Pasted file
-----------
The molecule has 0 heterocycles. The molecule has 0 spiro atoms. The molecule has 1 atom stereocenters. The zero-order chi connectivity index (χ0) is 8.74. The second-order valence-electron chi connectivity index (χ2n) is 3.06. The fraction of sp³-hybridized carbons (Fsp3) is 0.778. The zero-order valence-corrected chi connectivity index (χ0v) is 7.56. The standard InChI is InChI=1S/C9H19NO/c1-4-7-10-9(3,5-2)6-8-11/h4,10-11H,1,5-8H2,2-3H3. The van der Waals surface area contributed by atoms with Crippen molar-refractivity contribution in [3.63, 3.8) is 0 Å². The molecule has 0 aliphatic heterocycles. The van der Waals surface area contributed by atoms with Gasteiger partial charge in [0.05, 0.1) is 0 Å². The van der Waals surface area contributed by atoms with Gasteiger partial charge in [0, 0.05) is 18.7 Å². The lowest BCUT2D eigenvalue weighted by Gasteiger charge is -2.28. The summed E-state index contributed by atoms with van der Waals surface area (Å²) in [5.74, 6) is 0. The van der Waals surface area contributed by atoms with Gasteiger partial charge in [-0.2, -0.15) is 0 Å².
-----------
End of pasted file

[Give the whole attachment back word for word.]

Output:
The molecule has 0 heterocycles. The molecule has 0 spiro atoms. The molecule has 1 atom stereocenters. The zero-order chi connectivity index (χ0) is 8.74. The second-order valence-electron chi connectivity index (χ2n) is 3.06. The fraction of sp³-hybridized carbons (Fsp3) is 0.778. The zero-order valence-corrected chi connectivity index (χ0v) is 7.56. The standard InChI is InChI=1S/C9H19NO/c1-4-7-10-9(3,5-2)6-8-11/h4,10-11H,1,5-8H2,2-3H3. The van der Waals surface area contributed by atoms with Crippen molar-refractivity contribution in [3.63, 3.8) is 0 Å². The molecule has 0 aliphatic heterocycles. The van der Waals surface area contributed by atoms with Gasteiger partial charge in [0.05, 0.1) is 0 Å². The van der Waals surface area contributed by atoms with Gasteiger partial charge in [0, 0.05) is 18.7 Å². The lowest BCUT2D eigenvalue weighted by Gasteiger charge is -2.28. The summed E-state index contributed by atoms with van der Waals surface area (Å²) in [5.74, 6) is 0. The van der Waals surface area contributed by atoms with Gasteiger partial charge in [-0.2, -0.15) is 0 Å².